War Exclusion Clause

War Exclusion Clause

1. A clause in some life insurance policies stating that the insurer does not have to pay the death benefit if the insured dies from a war-related injury. War exclusion clauses are most common in wartime; they generally cannot be added if a war starts after a policy is issued.

2. A clause in some bills of lading and other transport documents exempting the insurer from paying losses if a ship is damaged or destroyed as the result of an act of war. For example, if a torpedo fires on a ship as part of a declaration of war or other hostile act, the war exclusion clause protects the insurer from covering the value.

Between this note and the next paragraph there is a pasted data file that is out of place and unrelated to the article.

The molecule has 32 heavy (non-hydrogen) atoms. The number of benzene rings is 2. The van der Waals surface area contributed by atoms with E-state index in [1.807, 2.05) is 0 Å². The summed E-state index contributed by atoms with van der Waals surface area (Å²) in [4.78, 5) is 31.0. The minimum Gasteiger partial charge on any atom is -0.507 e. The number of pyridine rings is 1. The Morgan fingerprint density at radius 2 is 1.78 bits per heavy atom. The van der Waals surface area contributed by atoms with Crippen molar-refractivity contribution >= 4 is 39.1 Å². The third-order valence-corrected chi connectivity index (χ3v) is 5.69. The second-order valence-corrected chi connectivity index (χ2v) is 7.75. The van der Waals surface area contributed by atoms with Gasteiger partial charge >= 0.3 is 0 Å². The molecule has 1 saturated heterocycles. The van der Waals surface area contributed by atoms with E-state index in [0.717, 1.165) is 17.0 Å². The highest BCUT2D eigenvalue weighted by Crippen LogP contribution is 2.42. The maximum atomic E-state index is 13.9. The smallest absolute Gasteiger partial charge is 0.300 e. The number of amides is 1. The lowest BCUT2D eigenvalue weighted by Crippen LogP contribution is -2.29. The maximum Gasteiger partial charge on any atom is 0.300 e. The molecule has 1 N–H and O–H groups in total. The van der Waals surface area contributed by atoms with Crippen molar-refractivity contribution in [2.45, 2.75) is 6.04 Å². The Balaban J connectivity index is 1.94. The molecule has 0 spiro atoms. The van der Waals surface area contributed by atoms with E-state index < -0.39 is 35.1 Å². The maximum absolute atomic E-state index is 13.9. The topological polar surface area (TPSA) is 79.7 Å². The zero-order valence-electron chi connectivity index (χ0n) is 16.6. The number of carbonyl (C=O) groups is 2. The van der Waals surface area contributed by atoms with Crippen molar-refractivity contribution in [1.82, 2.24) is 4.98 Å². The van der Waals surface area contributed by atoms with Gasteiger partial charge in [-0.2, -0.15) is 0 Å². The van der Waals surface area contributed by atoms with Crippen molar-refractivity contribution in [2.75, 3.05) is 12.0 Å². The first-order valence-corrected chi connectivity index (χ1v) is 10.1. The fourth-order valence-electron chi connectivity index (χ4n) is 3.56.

References in periodicals archive ?
That move raised the question of whether, in view of the war exclusion clause, subsequent terrorist acts inspired by his call would be covered by existing property policies.
Whether or not the attacks were acts of war could also be an issue, since some contracts carry war exclusion clauses.